Times are tough. So I have a MASSIVE amount of US coins, that I’m finally rolling up. I’m a bit worried that I wouldn’t have a sharp enough eye to catch any of greater potential value. I noticed some nickels have some different art on them than I’m used to saying. I don’t know a lot about cash. Please tell me I wont have to sift through any quarters with different unique art! Any sites? Are any such coins prominent, (should I bother).
Also, I THINK I’ve managed to keep the rolls Canadian free, but what if one were to wind up in there?
Yeah, I would love to use one…
IMHO a gift certificate isn’t free. In fact I hate the idea of gift certificates and never buy them, (not that I care other people do). My parents, my brother, and I always exchange money on Christmas and Birthdays, and on occasion gifts that were confirmed as useful by the recipient.
But Thanks friedo!!
Sorry about the hate for the certificates… I just lose them, or they expire, or I have $1.50 left on one which means I have to shop at the store again… as ‘impersonal’ as cash is, WalMart gift cards can be used to get milk, a TV, or a wedding ring.
Yeah, I know how you feel about 'em. The reason I like it for the CoinStar situation, though, is because I can get an Amazon cert which just gives me a credit for whatever amount on my Amazon account. Since I do tons of shopping on Amazon anyway, it makes it worthwhile for me. (Compared to the tedium of wrapping coins, anyway.)
I don’t think there is an easy way to sort for “rare” or “unique” coins, except for manually. If you just want to cash them in, try a local credit union. If you are a member, you can use the coin counter, and there isn’t any additional charge like with CoinStar.
Some other questions; How do they know there’s not a coin missing? I would imagine the weigh them, but is that always accurate? Also, if there was a Canadian coin in the roll, does it mater/how do they know? I would assume many would have a coin-sorter as well, but why have you roll them?
I would definitely sort through for the pre-1965 coins (except for pennies and nickels). The last time I sold a roll of silver quarters on eBay, it went for $35. That’s just mixed coins in all different conditions of circulation. The different art on the nickels you’re seeing is most likely the new(er) commemorative nickels which you can see on the US Mint website.
Most wheat pennies are worthless, as are most Jefferson nickels, regardless of age. There are exceptions, of course, but searching through a huge amount of coins for the gems is tedious at best. You could always just roll them up and sell them on eBay as “unsearched rolls”, especially for the wheat pennies or any early dimes/quarters. People love a treasure hunt.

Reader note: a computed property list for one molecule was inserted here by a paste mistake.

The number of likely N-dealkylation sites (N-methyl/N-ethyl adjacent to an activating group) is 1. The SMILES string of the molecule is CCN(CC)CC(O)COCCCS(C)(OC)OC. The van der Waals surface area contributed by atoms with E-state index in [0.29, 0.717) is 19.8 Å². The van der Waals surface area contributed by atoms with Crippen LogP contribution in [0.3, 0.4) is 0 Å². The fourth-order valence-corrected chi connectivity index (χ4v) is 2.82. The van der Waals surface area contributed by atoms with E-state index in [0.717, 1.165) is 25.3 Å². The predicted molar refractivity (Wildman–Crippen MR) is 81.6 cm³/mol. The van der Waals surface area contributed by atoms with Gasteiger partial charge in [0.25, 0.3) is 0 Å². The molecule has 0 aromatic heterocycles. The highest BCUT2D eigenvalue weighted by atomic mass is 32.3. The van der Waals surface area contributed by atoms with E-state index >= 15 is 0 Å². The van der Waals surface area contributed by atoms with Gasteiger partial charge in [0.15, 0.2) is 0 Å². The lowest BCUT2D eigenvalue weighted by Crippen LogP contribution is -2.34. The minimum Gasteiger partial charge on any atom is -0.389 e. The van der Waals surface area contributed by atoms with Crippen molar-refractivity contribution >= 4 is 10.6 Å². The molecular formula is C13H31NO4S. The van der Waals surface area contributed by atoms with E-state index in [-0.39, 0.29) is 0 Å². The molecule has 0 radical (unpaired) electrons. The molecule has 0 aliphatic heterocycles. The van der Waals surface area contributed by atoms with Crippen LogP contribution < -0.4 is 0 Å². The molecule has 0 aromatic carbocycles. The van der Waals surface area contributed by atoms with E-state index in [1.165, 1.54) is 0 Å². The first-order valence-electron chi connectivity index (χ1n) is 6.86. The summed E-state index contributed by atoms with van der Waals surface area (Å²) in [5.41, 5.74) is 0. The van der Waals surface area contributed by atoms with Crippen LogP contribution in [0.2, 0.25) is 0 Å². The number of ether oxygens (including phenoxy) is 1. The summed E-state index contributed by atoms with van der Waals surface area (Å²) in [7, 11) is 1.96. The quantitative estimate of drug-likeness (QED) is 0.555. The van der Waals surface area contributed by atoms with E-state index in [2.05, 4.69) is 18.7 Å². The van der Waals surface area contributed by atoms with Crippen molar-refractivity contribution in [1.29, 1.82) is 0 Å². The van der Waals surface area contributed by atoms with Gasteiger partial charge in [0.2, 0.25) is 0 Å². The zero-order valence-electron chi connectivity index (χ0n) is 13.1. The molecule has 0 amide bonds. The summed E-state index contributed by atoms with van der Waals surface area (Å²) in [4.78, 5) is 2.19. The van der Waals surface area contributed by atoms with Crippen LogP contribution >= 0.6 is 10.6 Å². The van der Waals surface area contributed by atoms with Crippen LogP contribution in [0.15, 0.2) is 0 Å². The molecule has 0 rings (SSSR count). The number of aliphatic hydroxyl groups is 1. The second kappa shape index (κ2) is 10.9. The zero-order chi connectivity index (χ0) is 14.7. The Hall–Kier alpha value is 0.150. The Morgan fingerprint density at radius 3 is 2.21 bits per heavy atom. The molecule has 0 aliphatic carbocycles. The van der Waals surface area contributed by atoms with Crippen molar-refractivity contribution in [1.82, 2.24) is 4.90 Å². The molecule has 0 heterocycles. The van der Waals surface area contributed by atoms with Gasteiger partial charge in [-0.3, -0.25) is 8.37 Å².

I’d set the wheat pennies, at least, aside. Realistically, they’re probably not worth much, but some friend or relative might get a kick out of them, and it’s not like you’re giving up a lot by not cashing them in.
And I also always check any wheaties to see if they’re 1943 coppers, but that’s just the eternal optimist in me.
My mother used to be a bank teller. Here is what she said:
We count the coins. Some branches have coin counters and they would just break open the rolls and dump them in. We counted by hand. If we knew the customer we would take the rolls, label them, give them their money and count them later. If we didn’t, we would count them there - or if we were busy we would turn them away. (They don’t have to accept them)
I’d set aside any pre-1965 dimes, quarters, and half-dollars. They contained 90 per cent silver until they were changed by the 1965 Coinage act. The dimes and quarters were changed to 75 % copper and 25% nickel. The halves retained a 40% silver composition until 1970, then they also were changed to the 75% copper - 25% nickel combination.
There are a few key dates in wheat pennies (key date=valuable). You can probably google “key date wheat pennies” and find a list. They are worth looking for, particularly if you don’t have thousands to sort through. ALL pre-65 dimes, quarters and halves are worth setting aside, as cochrane mentioned.
I’m going to roll some more in the mean time, with a sharper eye. I always thought collecting loose change was a great way to save for when you’re in a tight spot. It’s not collecting intrest as it would in a bank account, but it’s difficult to spend, and easy to build up over time. I don’t know what Dopers think about that; (What DO you think about that Dopers?). I’m sure there must be a few coins in here that are worth more than what they would be spent as.
Don’t know where you live, but here near the Northern Border when you turn a roll of coins in to the bank they run a magnetic device over the roll. It will detect any stray Canadian coins, which then you will have to remove from the roll to replace with the appropriate US coin. This is officially A Pain In The Butt, but it’s not like they’re going to arrest you on the spot or anything like that.
I must have put in a Canadian coin or two in a roll when I lived in California, but nobody ever noticed.
I was a bank teller in a large bank. We didn’t check the rolls, we didn’t have the time to check every one that came through and reroll them. As long as they looked to be the right size, and were the same width throughout, we took them. The potential loss would be minimal, anyway.